A. Yes. The passport card is a wallet-size document issued by the U.S. Department of State. While its permissible uses for international travel are more limited than the U.S. passport book, the passport card is a fully valid passport that attests to the U.S. citizenship and identity of the bearer. As such, the passport card is considered a “passport” for purposes of Form I-9 and has been included on List A of the Lists of Acceptable Documents on Form I-9.

9. Q. Why was documentation for citizens of the Federated States of Micronesia (FSM) and the Republic of the Marshall Islands (RMI) added to the Lists of Acceptable Documents on Form I-9?

A. Under the Compacts of Free Association between the United States and FSM and RMI, most citizens of FSM and RMI are eligible to reside and work in the United States as nonimmigrants. An amendment to the Compacts eliminated the need for citizens of these two countries to obtain Employment Authorization Documents (Forms I-766) to work in the United States. However, FSM and RMI citizens may also apply for Employment Authorization Documents (Forms I-766) if they wish, or present a combination of List B and List C documents. The List A document specific to FSM and RMI citizens is a valid FSM or RMI passport with a Form I-94/Form I-94A indicating nonimmigrant admission under one of the Compacts.

10. Q. How do I know whether a Native American tribal document issued by a U.S. tribe presented by my employee is acceptable for Form I-9 purposes?

A. In order to be acceptable, a Native American tribal document should be issued by a tribe recognized by the U.S. federal government. Because federal recognition of tribes can change over time, to determine if the tribe is federally recognized, please check the Bureau of Indian Affairs website at bia.gov.

11. Q. Can the Certificate of Indian Status, commonly referred to as the status card or INAC card, be used as a Native American tribal document for Form I-9 purposes?

A. No. This card is not a Native American tribal document. It is issued by Indian and Northern Affairs Canada (INAC), which is a part of the Canadian government.

12. Q. May I accept an expired document?

A. No. Expired documents are no longer acceptable for Form I-9. However, you may accept Employment Authorization Documents (Forms I-766) and Permanent Resident Cards (Forms I-551) that appear to be expired on their face, but have been extended by USCIS.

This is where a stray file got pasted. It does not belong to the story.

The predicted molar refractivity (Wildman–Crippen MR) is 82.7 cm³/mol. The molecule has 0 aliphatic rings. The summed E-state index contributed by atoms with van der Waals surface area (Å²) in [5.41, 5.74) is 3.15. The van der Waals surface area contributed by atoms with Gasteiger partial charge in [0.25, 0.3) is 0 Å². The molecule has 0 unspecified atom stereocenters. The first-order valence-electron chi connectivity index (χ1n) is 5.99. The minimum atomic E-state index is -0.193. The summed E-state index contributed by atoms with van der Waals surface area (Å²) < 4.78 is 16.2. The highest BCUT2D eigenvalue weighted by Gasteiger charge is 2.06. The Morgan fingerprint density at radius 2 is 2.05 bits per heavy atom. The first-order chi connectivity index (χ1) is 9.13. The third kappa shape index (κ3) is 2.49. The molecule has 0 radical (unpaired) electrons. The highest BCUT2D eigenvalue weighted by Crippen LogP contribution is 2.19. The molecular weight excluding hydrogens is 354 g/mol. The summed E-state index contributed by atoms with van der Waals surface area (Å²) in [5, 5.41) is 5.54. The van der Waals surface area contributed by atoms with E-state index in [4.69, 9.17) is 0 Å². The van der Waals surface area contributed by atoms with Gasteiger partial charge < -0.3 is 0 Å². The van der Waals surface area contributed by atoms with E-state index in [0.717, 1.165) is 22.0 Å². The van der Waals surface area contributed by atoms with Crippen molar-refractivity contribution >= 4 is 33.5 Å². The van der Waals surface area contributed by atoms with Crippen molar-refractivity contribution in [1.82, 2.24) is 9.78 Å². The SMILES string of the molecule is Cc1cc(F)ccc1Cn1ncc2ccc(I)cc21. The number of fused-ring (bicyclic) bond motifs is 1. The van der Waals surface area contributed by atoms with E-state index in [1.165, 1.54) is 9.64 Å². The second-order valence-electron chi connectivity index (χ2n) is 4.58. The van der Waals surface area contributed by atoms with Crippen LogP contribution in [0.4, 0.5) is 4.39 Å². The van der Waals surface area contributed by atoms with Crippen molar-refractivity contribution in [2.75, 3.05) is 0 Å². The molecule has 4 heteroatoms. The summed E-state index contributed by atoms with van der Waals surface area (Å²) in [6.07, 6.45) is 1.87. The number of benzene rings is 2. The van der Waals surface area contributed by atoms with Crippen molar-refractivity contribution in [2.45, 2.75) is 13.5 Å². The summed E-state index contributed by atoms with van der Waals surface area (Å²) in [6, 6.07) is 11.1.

For example, Temporary Protected Status (TPS) beneficiaries whose Employment Authorization Documents (Forms I-766) appear to be expired may be automatically extended in a Federal Register notice or, if the employee timely filed for a new Employment Authorization Document (Form I-766) the corresponding I-797C from USCIS indicating timely filing may be presented with the expired EAD to the employer as a List A document. These individuals may continue to work based on their expired Employment Authorization Documents (Forms I-766) during the automatic extension period. When the automatic extension of the Employment Authorization Document (Form I-766) expires, you must reverify the employee’s employment authorization.

Please see Section 4.2 Automatic Extensions of Employment Authorization Documents in Certain Circumstances for more information.

Note: Some documents, such as birth certificates and Social Security cards, do not contain an expiration date and should be treated as unexpired.

13. Q. How can I tell if a DHS-issued document has expired? If it has expired, should I reverify the employee?

A. Some INS-issued documents, such as older versions of the Alien Registration Receipt Card (Form I-551), do not have expiration dates, and are still acceptable for Form I-9 purposes. However, all subsequent DHS-issued Permanent Resident Cards (Forms I-551) contain two-year or 10-year expiration dates. You should not reverify an expired Alien Registration Receipt Card/Permanent Resident Card (Form I-551). Other DHS-issued documents, such as the Employment Authorization Document (Form I-766) also have expiration dates. These dates can be found on the face of the document. Generally, Employment Authorization Documents (Forms I-766) must be reverified upon expiration.

14. Q. May I accept a photocopy of a document presented by an employee?

A. No. Employees must present original documents. The only exception is that an employee may present a certified copy of a birth certificate.

15. Q. I noticed on Form I-9 that under List A there are three spaces for document numbers and expiration dates. Does this mean I have to see three List A documents?